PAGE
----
In this retrospective study we tested the impact of repeated medical or combined methods of labor induction, and risk of preterm labor in subsequent pregnancy in nulliparous women. Our data indicating that repeated attempts, either medical or combined methods, did not increase the rates of preterm labor in subsequent pregnancy.
Cervical trauma presents an important reason for cervical incompetence, leading to premature delivery. Numerous studies reported comparable results, concluding that mechanical or medical induction of labor10–13 does not increase the risk of premature labor in subsequent pregnancy. Although, these studies addressed the same research question, no data was available to answer the question whether repeated attempts, or combined methods of labor induction, in nulliparous women increase the risk of PTB in a subsequent pregnancy. Furthermore, heterogeneity exists between these studies in term of parity, type of catheter, amount of fluids placed on the catheter, and whether or not traction was applied. It is feasible to postulate that combined methods or repeated medical labor induction have a traumatizing impact on the cervical integrity, preventing the cervix from functioning adequately in future pregnancies, which could lead to spontaneous PTB; such an assumption was not tested before.
Zafran et al.11 pointed out several differences in studies reporting that induction of labor did not increase the rate of premature birth in subsequent pregnancy; among these variations the amount of the fluids placed in the catheter and type of catheter placed in the cervix. Thus too strengthen our study; we included only nulliparous women and double-balloon catheter. In accordance with reports claiming that the amount of fluids inflated into single-balloon catheter plays an important role in the success of cervical ripening,13–15 we placed a high but set amount of 80 cc fluids above and below the internal OS. consideration factors which increase the cervical weakness, it is rational to assume that repeated medical induction attempts or combined methods (medical and mechanical) where a high amount of fluids is placed in the balloon above and below the internal OS, could potentially lead to more cervical tissue injury and therefore have a negative effect on cervical perfection. Our data did not validate this assumption, this approach is safe and did not increase the rate of premature labor in nulliparous in subsequent pregnancy compared to the control group.
Almost 250 nulliparous women were treated with multiple doses of prostaglandin or combined medical and mechanical methods, with no cases of premature labor before 34 weeks observed in this group. The rate of late premature birth between 34-36.6 gestational weeks was 3.1% in the control group, compared to 2.9%, 1.5%, 6.1% 4.6%, respectively, in single medical induction, multiple doses, combined mechanical and medical, and mechanical and mechanical induction groups, respectively. Looking at the group induced by prostaglandin and double-balloon catheter, and the double-balloon induction group, we observed a slightly increased rate of premature labor between 34-36.6 gestational weeks compared to the other groups (Table 2). We assume that this difference could be attributed in part to the shorter pregnancy interval observed in these two groups (Table 1). Previous studies have found that short intervals between the birth of one child and next pregnancy are associated with an increased risk of pre-term birth [16–18]; nevertheless, this slight increase was not statistically significant. Moreover, the fetal secondary outcomes in term of admission to NICU or fetal Apgar score were similar in all groups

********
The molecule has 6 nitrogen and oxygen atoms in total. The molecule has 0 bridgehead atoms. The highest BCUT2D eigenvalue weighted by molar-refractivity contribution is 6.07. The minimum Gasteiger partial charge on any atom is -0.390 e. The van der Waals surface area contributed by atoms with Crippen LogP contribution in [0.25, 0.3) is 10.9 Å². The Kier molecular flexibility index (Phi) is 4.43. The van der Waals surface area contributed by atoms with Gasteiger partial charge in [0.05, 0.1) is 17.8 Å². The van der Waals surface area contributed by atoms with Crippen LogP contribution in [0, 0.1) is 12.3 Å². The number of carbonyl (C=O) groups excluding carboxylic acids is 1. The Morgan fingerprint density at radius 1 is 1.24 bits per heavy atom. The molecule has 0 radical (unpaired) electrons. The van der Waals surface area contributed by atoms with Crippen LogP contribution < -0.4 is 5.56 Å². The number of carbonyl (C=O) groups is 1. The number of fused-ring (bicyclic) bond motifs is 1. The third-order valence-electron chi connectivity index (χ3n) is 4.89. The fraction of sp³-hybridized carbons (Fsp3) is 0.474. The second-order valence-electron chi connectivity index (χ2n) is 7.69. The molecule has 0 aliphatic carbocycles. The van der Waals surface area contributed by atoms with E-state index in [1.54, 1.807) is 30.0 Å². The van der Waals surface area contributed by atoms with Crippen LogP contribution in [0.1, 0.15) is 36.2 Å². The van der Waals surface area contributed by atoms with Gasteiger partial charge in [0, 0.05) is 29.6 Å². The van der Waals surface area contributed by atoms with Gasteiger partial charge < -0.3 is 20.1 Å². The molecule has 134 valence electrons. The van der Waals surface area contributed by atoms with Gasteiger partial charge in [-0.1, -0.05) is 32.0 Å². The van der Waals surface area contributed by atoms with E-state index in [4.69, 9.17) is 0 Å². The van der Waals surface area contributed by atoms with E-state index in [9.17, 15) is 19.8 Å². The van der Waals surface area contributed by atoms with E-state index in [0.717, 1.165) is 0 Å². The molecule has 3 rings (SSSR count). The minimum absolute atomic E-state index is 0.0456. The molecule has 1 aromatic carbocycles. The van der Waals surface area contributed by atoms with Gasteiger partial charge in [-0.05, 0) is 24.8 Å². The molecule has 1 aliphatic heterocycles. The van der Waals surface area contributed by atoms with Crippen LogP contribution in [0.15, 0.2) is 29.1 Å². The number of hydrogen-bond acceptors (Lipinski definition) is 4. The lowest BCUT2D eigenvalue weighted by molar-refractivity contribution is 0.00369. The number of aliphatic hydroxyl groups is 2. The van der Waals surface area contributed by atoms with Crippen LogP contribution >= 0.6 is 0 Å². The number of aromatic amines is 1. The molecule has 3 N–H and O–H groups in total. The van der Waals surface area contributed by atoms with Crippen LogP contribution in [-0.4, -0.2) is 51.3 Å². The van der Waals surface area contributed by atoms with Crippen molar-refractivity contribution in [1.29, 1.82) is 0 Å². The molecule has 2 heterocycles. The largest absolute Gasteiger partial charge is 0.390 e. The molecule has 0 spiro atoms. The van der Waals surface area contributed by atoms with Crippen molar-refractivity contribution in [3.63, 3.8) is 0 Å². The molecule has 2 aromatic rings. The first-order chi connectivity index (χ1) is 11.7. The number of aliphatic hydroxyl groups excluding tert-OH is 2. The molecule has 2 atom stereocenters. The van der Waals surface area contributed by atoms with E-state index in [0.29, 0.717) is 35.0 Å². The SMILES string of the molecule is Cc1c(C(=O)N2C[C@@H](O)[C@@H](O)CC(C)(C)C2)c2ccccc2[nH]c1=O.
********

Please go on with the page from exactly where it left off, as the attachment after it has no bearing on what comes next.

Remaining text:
In this study, the mechanical group was induced only by double-balloon catheter. In spite of the high amount of fluids placed on the catheter and the traction act, comparable with other studies, we did not observe a significant increased rate of preterm birth. The similarity in preterm birth in all groups, regardless of the induction method, favors the hypothesis that the main mechanism of cervical ripening by the double balloon could be related to prostaglandin release from decidual separation as in single balloon catheters7, rather than by its mechanical effects.
Cesarean delivery was significantly higher in the multiple induction group compared to the control (Table 1). This difference can be attributed to the following: first, we assume that in the combined induction group women were exhausted, as the induction process extended to several days compared to the other groups (3 days compared to 2 days in the mechanical group, one day in the single dose and control group, Table 1). We believe that the women exhaustion played an important role in the decision of delivery mode. Furthermore, this group included high-risk pregnant women who underwent labor induction, which can raise the risk of cesarean section and instrumental delivery.
Although this study has the limitation of being retrospective, it has several strengths. It is the first study testing the hypothesis that pregnant women induced with multiple doses of prostaglandin or with combined methods could have a negative impact on cervical competency, which could lead to premature labor on subsequent pregnancy. This is a large cohort study, using data from one medical center, thus minimizing practice variations in labor induction and delivery protocols. Moreover, we included only nulliparous women to minimize differences among groups.
We conclude that nulliparous women, scheduled for labor induction with multiple prostaglandin doses or combined medical and mechanical methods, do not have increased risk of preterm labor in their subsequent pregnancy.